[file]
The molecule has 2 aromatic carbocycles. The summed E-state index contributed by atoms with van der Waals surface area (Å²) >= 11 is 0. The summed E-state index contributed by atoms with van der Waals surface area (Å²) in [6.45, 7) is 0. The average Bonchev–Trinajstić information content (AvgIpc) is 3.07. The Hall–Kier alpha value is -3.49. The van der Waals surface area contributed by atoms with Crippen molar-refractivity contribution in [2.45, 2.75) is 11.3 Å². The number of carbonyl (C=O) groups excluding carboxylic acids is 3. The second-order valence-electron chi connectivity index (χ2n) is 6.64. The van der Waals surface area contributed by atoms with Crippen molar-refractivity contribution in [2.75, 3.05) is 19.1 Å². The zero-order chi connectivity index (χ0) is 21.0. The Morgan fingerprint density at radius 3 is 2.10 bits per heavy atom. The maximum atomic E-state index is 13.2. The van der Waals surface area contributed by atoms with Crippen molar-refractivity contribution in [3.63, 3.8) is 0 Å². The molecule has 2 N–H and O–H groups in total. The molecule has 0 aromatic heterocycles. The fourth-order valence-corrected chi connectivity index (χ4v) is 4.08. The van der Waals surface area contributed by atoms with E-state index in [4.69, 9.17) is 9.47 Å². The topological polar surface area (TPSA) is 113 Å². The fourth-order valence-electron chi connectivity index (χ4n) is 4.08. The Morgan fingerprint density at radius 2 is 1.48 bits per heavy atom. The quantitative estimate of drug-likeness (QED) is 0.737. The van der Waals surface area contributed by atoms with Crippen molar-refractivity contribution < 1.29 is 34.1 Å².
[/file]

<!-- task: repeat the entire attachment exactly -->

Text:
The molecule has 2 aromatic carbocycles. The summed E-state index contributed by atoms with van der Waals surface area (Å²) >= 11 is 0. The summed E-state index contributed by atoms with van der Waals surface area (Å²) in [6.45, 7) is 0. The average Bonchev–Trinajstić information content (AvgIpc) is 3.07. The Hall–Kier alpha value is -3.49. The van der Waals surface area contributed by atoms with Crippen molar-refractivity contribution in [2.45, 2.75) is 11.3 Å². The number of carbonyl (C=O) groups excluding carboxylic acids is 3. The second-order valence-electron chi connectivity index (χ2n) is 6.64. The van der Waals surface area contributed by atoms with Crippen molar-refractivity contribution in [2.75, 3.05) is 19.1 Å². The zero-order chi connectivity index (χ0) is 21.0. The Morgan fingerprint density at radius 3 is 2.10 bits per heavy atom. The maximum atomic E-state index is 13.2. The van der Waals surface area contributed by atoms with Crippen molar-refractivity contribution in [3.63, 3.8) is 0 Å². The molecule has 2 N–H and O–H groups in total. The molecule has 0 aromatic heterocycles. The fourth-order valence-corrected chi connectivity index (χ4v) is 4.08. The van der Waals surface area contributed by atoms with E-state index in [4.69, 9.17) is 9.47 Å². The topological polar surface area (TPSA) is 113 Å². The fourth-order valence-electron chi connectivity index (χ4n) is 4.08. The Morgan fingerprint density at radius 2 is 1.48 bits per heavy atom. The quantitative estimate of drug-likeness (QED) is 0.737. The van der Waals surface area contributed by atoms with Crippen molar-refractivity contribution < 1.29 is 34.1 Å².